Street vendors in the city of Bloemfontein were investigated in order to assess the microbiological quality of the food being sold as well as the level of hygiene conditions under which these food stalls operate. The food samples which were collected included beef, chicken and gravy, while surface samples were taken from the food preparation tables and the hands of the vendors. A structured questionnaire and checklist were used in interviews to determine the status of the vending sites and associated food handling practices. The overall microbiological quality of the foods served by the street vendors was found to be within acceptable safety limits, although the presence of specific microorganisms such as Escherichia coli, Staphylococcus aureus, Salmonella and yeasts is indicative of a degree of ignorance on the part of the food handlers towards proper hygienic practices.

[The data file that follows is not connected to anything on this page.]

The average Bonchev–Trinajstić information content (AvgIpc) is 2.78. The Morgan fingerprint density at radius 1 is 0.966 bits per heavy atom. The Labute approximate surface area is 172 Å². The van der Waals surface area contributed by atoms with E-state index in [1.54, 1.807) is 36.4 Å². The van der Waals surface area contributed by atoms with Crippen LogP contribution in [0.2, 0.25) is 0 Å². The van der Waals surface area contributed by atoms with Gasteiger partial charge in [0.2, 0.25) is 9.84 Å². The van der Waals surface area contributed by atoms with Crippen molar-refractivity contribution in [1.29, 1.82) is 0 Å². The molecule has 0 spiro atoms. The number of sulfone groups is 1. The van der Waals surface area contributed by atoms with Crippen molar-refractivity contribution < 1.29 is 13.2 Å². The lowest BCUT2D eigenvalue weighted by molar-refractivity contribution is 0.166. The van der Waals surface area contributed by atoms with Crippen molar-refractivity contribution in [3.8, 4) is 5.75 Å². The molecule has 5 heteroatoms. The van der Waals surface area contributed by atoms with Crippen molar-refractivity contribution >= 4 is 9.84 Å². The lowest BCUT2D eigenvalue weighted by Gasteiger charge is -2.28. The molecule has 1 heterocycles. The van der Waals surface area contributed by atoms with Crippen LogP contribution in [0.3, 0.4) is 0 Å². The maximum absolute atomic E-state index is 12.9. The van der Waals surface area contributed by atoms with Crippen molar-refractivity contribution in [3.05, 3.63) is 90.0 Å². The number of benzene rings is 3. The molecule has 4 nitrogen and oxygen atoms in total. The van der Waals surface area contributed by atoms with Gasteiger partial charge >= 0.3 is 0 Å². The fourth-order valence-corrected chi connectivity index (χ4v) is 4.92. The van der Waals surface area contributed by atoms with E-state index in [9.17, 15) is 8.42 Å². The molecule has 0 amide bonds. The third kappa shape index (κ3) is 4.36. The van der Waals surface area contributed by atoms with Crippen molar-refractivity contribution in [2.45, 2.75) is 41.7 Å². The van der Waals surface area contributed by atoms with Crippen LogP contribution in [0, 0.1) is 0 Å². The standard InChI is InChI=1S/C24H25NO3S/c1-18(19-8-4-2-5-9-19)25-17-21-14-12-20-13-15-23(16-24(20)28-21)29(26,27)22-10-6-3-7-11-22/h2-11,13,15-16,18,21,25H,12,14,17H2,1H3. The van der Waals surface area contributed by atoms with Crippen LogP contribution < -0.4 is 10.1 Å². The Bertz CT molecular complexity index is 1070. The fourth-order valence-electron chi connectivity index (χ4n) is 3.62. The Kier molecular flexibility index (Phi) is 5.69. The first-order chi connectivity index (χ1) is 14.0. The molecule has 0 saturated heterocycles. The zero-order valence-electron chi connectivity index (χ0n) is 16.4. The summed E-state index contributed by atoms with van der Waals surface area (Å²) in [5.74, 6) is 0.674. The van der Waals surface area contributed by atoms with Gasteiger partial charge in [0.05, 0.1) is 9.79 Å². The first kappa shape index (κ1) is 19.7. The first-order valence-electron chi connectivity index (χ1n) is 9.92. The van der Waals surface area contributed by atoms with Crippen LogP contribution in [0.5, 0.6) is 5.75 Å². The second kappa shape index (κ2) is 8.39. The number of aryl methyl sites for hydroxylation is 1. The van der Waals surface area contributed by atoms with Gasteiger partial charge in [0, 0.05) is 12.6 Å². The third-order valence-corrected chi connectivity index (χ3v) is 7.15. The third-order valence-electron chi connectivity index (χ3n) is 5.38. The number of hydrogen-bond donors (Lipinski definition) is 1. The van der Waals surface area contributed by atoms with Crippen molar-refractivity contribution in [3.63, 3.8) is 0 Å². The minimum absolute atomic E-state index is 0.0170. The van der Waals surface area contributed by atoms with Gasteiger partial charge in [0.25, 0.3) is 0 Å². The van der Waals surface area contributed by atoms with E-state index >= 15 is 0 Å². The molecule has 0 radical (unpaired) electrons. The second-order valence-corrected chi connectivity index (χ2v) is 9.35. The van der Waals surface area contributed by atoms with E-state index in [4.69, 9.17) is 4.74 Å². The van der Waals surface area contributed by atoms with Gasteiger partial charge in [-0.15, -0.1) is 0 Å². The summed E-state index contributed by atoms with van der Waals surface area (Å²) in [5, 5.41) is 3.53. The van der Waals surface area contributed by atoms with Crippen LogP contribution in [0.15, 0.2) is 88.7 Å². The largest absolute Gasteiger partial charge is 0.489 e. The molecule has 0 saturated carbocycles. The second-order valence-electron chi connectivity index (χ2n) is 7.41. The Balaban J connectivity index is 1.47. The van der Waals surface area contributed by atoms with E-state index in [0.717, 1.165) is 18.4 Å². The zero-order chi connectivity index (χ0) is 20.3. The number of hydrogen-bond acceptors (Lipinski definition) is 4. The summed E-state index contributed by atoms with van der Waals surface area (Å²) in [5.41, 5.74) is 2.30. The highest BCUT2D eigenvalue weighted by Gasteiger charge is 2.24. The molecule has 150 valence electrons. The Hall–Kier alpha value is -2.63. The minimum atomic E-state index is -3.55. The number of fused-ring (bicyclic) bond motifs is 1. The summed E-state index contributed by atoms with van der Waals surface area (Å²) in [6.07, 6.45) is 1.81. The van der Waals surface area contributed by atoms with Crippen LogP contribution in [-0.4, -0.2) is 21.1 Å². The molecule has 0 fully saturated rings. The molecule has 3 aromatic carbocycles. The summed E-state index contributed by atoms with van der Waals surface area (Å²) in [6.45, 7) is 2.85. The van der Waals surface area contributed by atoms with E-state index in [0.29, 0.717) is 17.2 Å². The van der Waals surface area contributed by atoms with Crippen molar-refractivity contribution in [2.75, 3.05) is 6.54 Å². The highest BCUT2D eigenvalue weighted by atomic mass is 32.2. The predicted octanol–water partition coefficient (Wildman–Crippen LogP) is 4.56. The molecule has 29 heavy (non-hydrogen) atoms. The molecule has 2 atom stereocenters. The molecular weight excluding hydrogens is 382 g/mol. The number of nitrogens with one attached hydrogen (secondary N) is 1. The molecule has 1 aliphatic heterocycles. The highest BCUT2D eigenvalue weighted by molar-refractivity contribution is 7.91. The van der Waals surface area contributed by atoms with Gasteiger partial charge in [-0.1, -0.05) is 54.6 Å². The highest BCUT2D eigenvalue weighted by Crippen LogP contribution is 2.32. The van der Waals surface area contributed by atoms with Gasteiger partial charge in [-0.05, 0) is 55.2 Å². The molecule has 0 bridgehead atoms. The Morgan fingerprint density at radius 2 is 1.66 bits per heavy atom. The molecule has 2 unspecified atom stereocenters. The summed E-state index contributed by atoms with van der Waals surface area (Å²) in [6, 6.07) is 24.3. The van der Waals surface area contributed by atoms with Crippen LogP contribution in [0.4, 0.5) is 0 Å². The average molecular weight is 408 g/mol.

The microbial composition of the air in various areas of a high-throughput chicken-slaughtering facility was investigated. Over a 4-mo period, 6 processing areas were sampled, and the influence of environmental factors was monitored. The highest counts of microorganisms were recorded in the initial stages of processing, comprising the receiving-killing and defeathering areas, whereas counts decreased toward the evisceration, air-chilling, packaging, and dispatch areas. Maximum microbial counts were as follows: coliforms, 4.9 x 10(3) cfu/m(3); Escherichia coli 3.4 x 10(3) cfu/m(3); Bacillus cereus, 5.0 x 10(4) cfu/m(3); Staphylococcus aureus, 1.6 x 10(4) cfu/m(3); Pseudomonas aeruginosa, 7.0 x 10(4) cfu/m(3); presumptive Salmonella spp., 1.5 x 10(4) cfu/m(3); Listeria monocytogenes, 1.6 x 10(4) cfu/m(3); and fungi, 1.4 x 10(4) cfu/m(3). Higher counts of airborne microorganisms found in the receiving-killing and defeathering areas indicate the importance of controlling microbial levels before processing to prevent the spread of organisms downstream. This should limit the risk of carrying over contaminants from areas known to generate high counts to areas where the final food product is exposed to air and surface contamination.
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